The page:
The Taliban said on Friday (July 9) it had seized control of 85% of Afghanistan, with fighters tightening their grip on strategic areas.
Intensifying international concerns over problems getting medicines and supplies into the country.
Government officials dismissed the assertion by the Sunni Muslim insurgent group as being part of a propaganda campaign it has launched
as foreign forces, including the United States, withdraw.
Local Afghan officials said Taliban fighters, emboldened by the troop withdrawal, had captured an important district in Herat province, home to tens of thousands of minority Shi'ite Hazaras.
Torghundi, a northern town on the border with Turkmenistan, was also captured by the Taliban overnight, Afghan and Taliban officials said.
Russia's foreign ministry said the militant group controlled at least two thirds of Afghan territory.
A Taliban delegation is in Moscow, seeking to address its fears that radical Islamists could infiltrate Central Asia...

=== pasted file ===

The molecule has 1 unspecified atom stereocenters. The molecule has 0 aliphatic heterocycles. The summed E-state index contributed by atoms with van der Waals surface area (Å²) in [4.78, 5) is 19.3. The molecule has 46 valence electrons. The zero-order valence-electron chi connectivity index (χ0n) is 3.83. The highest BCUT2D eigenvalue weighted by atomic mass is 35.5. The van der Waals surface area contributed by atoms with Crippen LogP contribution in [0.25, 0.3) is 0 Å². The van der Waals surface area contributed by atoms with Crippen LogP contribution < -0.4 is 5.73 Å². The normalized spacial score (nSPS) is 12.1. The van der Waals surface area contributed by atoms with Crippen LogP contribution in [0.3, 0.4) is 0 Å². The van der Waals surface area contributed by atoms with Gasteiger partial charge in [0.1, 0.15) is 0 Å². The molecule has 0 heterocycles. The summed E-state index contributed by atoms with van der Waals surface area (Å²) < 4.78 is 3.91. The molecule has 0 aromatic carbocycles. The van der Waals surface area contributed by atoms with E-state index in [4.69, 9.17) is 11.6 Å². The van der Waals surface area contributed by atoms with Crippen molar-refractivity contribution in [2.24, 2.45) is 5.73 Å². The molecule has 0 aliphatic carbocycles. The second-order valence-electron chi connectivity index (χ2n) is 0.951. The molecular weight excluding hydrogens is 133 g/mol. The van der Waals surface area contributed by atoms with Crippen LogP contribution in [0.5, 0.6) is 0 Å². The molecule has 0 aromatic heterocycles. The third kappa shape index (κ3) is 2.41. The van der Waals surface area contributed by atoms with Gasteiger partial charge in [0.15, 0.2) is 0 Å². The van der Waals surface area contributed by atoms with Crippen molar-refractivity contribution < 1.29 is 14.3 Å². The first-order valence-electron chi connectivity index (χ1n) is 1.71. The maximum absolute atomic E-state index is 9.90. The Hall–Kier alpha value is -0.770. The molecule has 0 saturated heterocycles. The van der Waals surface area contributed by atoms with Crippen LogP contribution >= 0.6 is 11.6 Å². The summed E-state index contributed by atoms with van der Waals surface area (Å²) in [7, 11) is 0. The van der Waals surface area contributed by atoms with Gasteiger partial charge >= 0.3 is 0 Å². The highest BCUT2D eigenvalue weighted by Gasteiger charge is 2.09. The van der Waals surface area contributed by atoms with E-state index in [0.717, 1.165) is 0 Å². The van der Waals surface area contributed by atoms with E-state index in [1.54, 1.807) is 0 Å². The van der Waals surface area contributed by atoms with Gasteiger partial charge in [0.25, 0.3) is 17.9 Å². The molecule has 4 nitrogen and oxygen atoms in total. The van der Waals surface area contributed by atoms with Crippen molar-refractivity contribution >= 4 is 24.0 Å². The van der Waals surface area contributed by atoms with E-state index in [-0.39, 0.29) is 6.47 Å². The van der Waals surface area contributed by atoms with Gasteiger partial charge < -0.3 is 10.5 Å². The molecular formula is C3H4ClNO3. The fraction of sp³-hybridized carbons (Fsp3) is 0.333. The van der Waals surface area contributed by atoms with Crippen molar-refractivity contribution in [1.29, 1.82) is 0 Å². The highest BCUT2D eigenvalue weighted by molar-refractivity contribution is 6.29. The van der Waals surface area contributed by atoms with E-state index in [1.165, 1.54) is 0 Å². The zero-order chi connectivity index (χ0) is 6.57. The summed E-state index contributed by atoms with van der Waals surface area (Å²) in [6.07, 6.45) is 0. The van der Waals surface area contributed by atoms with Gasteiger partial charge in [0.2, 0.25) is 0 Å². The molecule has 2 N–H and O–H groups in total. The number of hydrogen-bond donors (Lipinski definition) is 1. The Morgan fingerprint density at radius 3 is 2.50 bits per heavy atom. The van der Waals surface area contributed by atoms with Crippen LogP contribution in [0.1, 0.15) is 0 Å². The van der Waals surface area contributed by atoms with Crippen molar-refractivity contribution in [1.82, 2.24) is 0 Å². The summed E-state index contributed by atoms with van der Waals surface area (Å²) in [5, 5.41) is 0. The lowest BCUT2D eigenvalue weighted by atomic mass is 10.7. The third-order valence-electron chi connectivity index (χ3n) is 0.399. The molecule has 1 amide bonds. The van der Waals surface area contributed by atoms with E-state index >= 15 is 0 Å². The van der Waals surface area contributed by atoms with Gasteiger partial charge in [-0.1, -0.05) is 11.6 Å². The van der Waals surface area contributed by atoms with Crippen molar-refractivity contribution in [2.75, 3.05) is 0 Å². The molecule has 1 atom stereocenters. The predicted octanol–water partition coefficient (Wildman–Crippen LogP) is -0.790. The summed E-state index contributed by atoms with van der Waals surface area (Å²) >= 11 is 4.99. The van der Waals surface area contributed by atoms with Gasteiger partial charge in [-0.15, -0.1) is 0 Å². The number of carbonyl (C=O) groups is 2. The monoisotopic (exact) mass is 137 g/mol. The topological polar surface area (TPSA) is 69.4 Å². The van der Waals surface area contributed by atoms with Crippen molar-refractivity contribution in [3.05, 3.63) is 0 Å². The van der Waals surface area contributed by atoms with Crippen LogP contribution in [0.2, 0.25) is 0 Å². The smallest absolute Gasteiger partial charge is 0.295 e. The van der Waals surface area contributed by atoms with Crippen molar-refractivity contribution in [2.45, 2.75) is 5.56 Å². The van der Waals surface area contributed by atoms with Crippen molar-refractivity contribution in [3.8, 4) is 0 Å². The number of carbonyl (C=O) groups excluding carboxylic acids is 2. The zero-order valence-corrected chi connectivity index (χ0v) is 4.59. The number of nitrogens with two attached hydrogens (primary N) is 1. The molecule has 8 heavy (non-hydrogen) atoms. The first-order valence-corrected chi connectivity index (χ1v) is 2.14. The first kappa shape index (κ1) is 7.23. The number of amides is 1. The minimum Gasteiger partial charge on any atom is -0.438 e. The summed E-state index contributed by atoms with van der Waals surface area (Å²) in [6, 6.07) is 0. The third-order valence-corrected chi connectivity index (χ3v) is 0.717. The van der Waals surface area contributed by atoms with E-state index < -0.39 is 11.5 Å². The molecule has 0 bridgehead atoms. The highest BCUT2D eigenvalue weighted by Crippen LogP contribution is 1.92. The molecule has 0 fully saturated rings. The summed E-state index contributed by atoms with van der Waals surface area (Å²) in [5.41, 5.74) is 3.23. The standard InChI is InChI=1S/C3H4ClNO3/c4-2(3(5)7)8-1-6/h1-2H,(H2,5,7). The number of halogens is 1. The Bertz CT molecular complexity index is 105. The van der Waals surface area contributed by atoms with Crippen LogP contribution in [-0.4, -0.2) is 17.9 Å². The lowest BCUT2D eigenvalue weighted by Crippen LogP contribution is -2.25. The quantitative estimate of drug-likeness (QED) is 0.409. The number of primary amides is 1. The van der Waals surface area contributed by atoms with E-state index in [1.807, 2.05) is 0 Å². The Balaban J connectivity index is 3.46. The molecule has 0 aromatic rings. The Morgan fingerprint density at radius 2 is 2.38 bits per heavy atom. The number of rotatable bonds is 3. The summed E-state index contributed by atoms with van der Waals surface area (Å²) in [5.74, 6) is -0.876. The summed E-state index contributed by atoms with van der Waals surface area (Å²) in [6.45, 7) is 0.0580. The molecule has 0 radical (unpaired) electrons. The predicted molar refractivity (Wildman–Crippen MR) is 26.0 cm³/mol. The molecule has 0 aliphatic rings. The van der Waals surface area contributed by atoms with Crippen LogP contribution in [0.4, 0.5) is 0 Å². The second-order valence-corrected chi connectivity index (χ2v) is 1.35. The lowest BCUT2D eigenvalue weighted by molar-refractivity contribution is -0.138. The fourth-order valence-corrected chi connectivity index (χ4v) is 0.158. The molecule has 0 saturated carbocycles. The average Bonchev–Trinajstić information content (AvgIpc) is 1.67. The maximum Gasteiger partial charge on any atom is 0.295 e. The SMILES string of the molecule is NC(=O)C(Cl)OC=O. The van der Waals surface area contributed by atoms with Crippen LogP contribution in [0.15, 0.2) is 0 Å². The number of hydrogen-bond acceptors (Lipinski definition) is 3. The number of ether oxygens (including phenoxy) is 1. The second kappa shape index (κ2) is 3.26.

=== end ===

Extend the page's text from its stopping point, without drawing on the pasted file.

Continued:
as hundreds of Afghan security personnel and refugees flee across the border into Iran and Tajikistan.
Three Taliban officials sought to reassure Russia at a news conference,
saying the group wanted to prevent Islamic State from being active in Afghanistan and would not allow Afghan territory to be used to attack its neighbors.
As fighting continued, the WHO's regional emergencies director, Rick Brennan, said at least 18.4 million people require humanitarian assistance, including 3.1 million children at risk of acute malnutrition.
"I think the concerns are, as was mentioned, the departure of health care workers fearing for the security of their families and themselves. As I said, we're already beginning to see the return of some of them. We are concerned about our lack of access to be able to provide essential medicines and supplies and we are concerned about attacks on health care.”
Brennan said the Taliban had asked informally for support keeping health services going in the areas it had seized.